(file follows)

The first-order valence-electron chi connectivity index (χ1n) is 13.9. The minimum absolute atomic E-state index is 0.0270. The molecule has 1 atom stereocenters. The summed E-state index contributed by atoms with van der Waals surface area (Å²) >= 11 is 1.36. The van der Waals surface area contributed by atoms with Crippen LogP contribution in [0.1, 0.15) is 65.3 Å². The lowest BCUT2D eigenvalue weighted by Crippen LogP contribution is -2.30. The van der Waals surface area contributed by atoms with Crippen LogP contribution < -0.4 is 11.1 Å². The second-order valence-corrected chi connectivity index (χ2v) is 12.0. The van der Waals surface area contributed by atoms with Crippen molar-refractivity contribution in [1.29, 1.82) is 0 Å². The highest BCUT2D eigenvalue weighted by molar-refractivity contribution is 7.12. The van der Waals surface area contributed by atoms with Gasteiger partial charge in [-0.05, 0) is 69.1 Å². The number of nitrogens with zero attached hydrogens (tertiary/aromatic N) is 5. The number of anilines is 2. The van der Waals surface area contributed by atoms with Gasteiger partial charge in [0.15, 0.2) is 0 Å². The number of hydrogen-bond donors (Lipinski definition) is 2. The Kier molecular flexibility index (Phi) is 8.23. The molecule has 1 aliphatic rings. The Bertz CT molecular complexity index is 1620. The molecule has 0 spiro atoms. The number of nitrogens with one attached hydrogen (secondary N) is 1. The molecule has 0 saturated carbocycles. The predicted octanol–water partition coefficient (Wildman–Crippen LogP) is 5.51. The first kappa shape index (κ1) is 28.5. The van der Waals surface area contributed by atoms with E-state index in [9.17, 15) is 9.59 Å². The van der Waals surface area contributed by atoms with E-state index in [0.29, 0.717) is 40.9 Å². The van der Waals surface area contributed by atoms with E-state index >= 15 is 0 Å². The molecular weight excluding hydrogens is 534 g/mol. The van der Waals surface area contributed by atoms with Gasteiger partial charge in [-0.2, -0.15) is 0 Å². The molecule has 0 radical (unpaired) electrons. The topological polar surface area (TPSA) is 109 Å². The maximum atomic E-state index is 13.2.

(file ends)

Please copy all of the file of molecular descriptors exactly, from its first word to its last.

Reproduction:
The first-order valence-electron chi connectivity index (χ1n) is 13.9. The minimum absolute atomic E-state index is 0.0270. The molecule has 1 atom stereocenters. The summed E-state index contributed by atoms with van der Waals surface area (Å²) >= 11 is 1.36. The van der Waals surface area contributed by atoms with Crippen LogP contribution in [0.1, 0.15) is 65.3 Å². The lowest BCUT2D eigenvalue weighted by Crippen LogP contribution is -2.30. The van der Waals surface area contributed by atoms with Crippen LogP contribution < -0.4 is 11.1 Å². The second-order valence-corrected chi connectivity index (χ2v) is 12.0. The van der Waals surface area contributed by atoms with Crippen molar-refractivity contribution in [1.29, 1.82) is 0 Å². The highest BCUT2D eigenvalue weighted by molar-refractivity contribution is 7.12. The van der Waals surface area contributed by atoms with Gasteiger partial charge in [-0.05, 0) is 69.1 Å². The number of nitrogens with zero attached hydrogens (tertiary/aromatic N) is 5. The number of anilines is 2. The van der Waals surface area contributed by atoms with Gasteiger partial charge in [0.15, 0.2) is 0 Å². The number of hydrogen-bond donors (Lipinski definition) is 2. The Kier molecular flexibility index (Phi) is 8.23. The molecule has 1 aliphatic rings. The Bertz CT molecular complexity index is 1620. The molecule has 0 spiro atoms. The number of nitrogens with one attached hydrogen (secondary N) is 1. The molecule has 0 saturated carbocycles. The predicted octanol–water partition coefficient (Wildman–Crippen LogP) is 5.51. The first kappa shape index (κ1) is 28.5. The van der Waals surface area contributed by atoms with E-state index in [9.17, 15) is 9.59 Å². The van der Waals surface area contributed by atoms with E-state index in [0.29, 0.717) is 40.9 Å². The van der Waals surface area contributed by atoms with E-state index >= 15 is 0 Å². The molecular weight excluding hydrogens is 534 g/mol. The van der Waals surface area contributed by atoms with Gasteiger partial charge in [-0.2, -0.15) is 0 Å². The molecule has 0 radical (unpaired) electrons. The topological polar surface area (TPSA) is 109 Å². The maximum atomic E-state index is 13.2.